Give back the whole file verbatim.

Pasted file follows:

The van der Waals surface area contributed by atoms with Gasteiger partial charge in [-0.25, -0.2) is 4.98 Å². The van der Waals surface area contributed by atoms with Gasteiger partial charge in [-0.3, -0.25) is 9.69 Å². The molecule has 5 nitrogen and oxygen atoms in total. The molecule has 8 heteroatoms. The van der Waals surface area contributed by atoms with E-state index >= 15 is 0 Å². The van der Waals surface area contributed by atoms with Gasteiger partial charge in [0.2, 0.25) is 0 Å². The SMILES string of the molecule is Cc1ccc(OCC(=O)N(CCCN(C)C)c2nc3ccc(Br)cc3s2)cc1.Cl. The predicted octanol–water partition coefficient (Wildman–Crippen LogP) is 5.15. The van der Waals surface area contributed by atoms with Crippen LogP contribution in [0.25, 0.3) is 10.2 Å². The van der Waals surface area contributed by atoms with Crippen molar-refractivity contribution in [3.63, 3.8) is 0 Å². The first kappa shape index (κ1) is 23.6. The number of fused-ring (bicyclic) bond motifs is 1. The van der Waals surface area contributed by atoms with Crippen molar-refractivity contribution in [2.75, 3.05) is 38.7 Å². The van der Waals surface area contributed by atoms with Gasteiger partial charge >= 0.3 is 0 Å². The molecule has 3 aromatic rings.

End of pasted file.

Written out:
The van der Waals surface area contributed by atoms with Gasteiger partial charge in [-0.25, -0.2) is 4.98 Å². The van der Waals surface area contributed by atoms with Gasteiger partial charge in [-0.3, -0.25) is 9.69 Å². The molecule has 5 nitrogen and oxygen atoms in total. The molecule has 8 heteroatoms. The van der Waals surface area contributed by atoms with E-state index >= 15 is 0 Å². The van der Waals surface area contributed by atoms with Gasteiger partial charge in [0.2, 0.25) is 0 Å². The SMILES string of the molecule is Cc1ccc(OCC(=O)N(CCCN(C)C)c2nc3ccc(Br)cc3s2)cc1.Cl. The predicted octanol–water partition coefficient (Wildman–Crippen LogP) is 5.15. The van der Waals surface area contributed by atoms with Crippen LogP contribution in [0.25, 0.3) is 10.2 Å². The van der Waals surface area contributed by atoms with Crippen molar-refractivity contribution in [3.63, 3.8) is 0 Å². The first kappa shape index (κ1) is 23.6. The number of fused-ring (bicyclic) bond motifs is 1. The van der Waals surface area contributed by atoms with Crippen molar-refractivity contribution in [2.75, 3.05) is 38.7 Å². The van der Waals surface area contributed by atoms with Gasteiger partial charge >= 0.3 is 0 Å². The molecule has 3 aromatic rings.